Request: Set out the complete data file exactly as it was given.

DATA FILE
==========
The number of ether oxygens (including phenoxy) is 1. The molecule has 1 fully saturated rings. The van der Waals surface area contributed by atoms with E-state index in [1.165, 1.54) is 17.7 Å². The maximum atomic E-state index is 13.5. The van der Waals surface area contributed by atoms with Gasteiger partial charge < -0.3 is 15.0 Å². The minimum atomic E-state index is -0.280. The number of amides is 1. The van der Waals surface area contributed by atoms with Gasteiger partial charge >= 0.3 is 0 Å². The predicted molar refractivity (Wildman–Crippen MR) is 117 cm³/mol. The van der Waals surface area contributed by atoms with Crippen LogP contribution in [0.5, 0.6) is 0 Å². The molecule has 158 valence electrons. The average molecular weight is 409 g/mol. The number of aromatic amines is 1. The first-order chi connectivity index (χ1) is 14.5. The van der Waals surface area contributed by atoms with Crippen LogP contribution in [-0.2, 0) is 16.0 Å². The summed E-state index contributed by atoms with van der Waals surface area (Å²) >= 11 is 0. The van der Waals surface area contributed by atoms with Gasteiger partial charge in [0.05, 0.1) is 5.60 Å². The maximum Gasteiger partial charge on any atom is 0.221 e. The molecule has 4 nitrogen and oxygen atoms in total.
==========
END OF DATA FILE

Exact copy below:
The number of ether oxygens (including phenoxy) is 1. The molecule has 1 fully saturated rings. The van der Waals surface area contributed by atoms with E-state index in [1.165, 1.54) is 17.7 Å². The maximum atomic E-state index is 13.5. The van der Waals surface area contributed by atoms with Gasteiger partial charge < -0.3 is 15.0 Å². The minimum atomic E-state index is -0.280. The number of amides is 1. The van der Waals surface area contributed by atoms with Gasteiger partial charge >= 0.3 is 0 Å². The predicted molar refractivity (Wildman–Crippen MR) is 117 cm³/mol. The van der Waals surface area contributed by atoms with Crippen LogP contribution in [0.5, 0.6) is 0 Å². The molecule has 158 valence electrons. The average molecular weight is 409 g/mol. The number of aromatic amines is 1. The first-order chi connectivity index (χ1) is 14.5. The van der Waals surface area contributed by atoms with Crippen LogP contribution in [-0.2, 0) is 16.0 Å². The summed E-state index contributed by atoms with van der Waals surface area (Å²) >= 11 is 0. The van der Waals surface area contributed by atoms with Gasteiger partial charge in [0.05, 0.1) is 5.60 Å². The maximum Gasteiger partial charge on any atom is 0.221 e. The molecule has 4 nitrogen and oxygen atoms in total.